As I got older, I joined the swim team so I could develop my muscles to fly better. Anyone who tells you that flying consists of sticking your arms out and singing "Up and Away" or the Mighty Mouse theme or some such horseshit has obviously never done it. It's pretty literally swimming through air, and the stronger your legs and arms are, the faster and farther you can go. I had to practice my flying at night, and usually I'd wear a miner's helmet so I didn't smack into any trees or barns, 'cause like most experiences of that nature, one healthy smack into a barn is enough. I tried all the variations as I got stronger and more confident in my abilities, and some worked better than others…
One afternoon I decided to be Superman and fly up as far as possible. That ended quickly. First of all, the air traffic was a bitch. Cole Porter definitely had it right when he said, "Flying too high with some guy in the sky is my idea of nothing to do". It's one thing to almost get flattened by a plane or a chopper, but nothing is scarier, believe me, than narrowly avoiding a flock of migrating geese. Geese are a bunch of bitches. Beyond that, I forgot to take into account the fact that Superman could fly anywhere because he didn't have to breathe. Once I got that high, I almost passed out. Thank God I was able to dog paddle down to an acceptable oxygen level; it would've been so damned embarrassing to be the kid with miraculous powers who plummeted to his doom because he was stupid.
By and large as I grew up, I was pretty good about keeping it under my hat. Sure, there was that office party where I got really blitzed on some frou-frou mixed drinks and floated around the room for a few minutes, but everyone else there was so drunk or stoned that they just assumed A)that they were the only ones who saw it, or B) that I was playing an elaborate prank. And my honeymoon was almost a disaster, when in the middle of making love to my sweet bride for the first time as her betrothed, I began to hover us a good foot above the heart-shaped hotel bed. It turns out my boo already knew about my power (I guess I'd floated in my sleep before), and that night turned out to be an amazing one. We careened from wall to wall, ceiling to floor, exploring the benefits of zero gee.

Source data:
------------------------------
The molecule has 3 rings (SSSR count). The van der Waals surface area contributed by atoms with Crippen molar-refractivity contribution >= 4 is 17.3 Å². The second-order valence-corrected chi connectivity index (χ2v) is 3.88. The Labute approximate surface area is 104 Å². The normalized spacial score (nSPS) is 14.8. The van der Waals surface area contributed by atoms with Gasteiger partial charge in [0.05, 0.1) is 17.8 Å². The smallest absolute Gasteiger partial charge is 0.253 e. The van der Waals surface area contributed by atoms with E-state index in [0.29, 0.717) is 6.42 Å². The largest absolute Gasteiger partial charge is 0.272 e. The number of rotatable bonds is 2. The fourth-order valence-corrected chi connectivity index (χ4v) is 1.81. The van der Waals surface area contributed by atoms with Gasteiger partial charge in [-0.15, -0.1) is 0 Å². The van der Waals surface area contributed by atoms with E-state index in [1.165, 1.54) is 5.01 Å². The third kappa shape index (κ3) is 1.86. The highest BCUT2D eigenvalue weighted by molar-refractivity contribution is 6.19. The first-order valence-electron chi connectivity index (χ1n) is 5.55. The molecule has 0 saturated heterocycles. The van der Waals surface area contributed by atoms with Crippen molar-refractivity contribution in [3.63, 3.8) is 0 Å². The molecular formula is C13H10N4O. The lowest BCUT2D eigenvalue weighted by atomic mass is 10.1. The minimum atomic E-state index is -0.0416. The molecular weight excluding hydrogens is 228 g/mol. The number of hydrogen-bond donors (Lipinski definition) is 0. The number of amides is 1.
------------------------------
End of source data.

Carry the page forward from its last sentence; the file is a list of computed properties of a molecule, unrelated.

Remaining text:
I don't float much anymore. It's not that I don't enjoy from time to time, but I've got other stuff in my life that make feel that giddy sensation these days. When you've got a radiant wife, the best son in the whole goddamned world, a kickass dog, and a job you like going to everyday, the need to fly through the air with the greatest of ease isn't as pressing. You learn to channel that energy into better avenues…like my seven year-old son Joe.
So Joe and I are watching "E.T." from Dad's video collection, 'cause my wife says he's not old enough for Scorsese yet, and to see the wonder of this little man who you've helped walk through this world experience something for the first time is nothing short of breathtaking. His big brown eyes get bigger when E.T. shows up for the first time, and Joe laughs at the funny stuff, and gets freaked out at the freaky stuff, and I don't wanna brag, but no old man could've been prouder than me than looking over during the big chase scene and seeing the fruit of my loins start to put some airspace between his butt and the couch.
Looks like it's time for another father-son chat.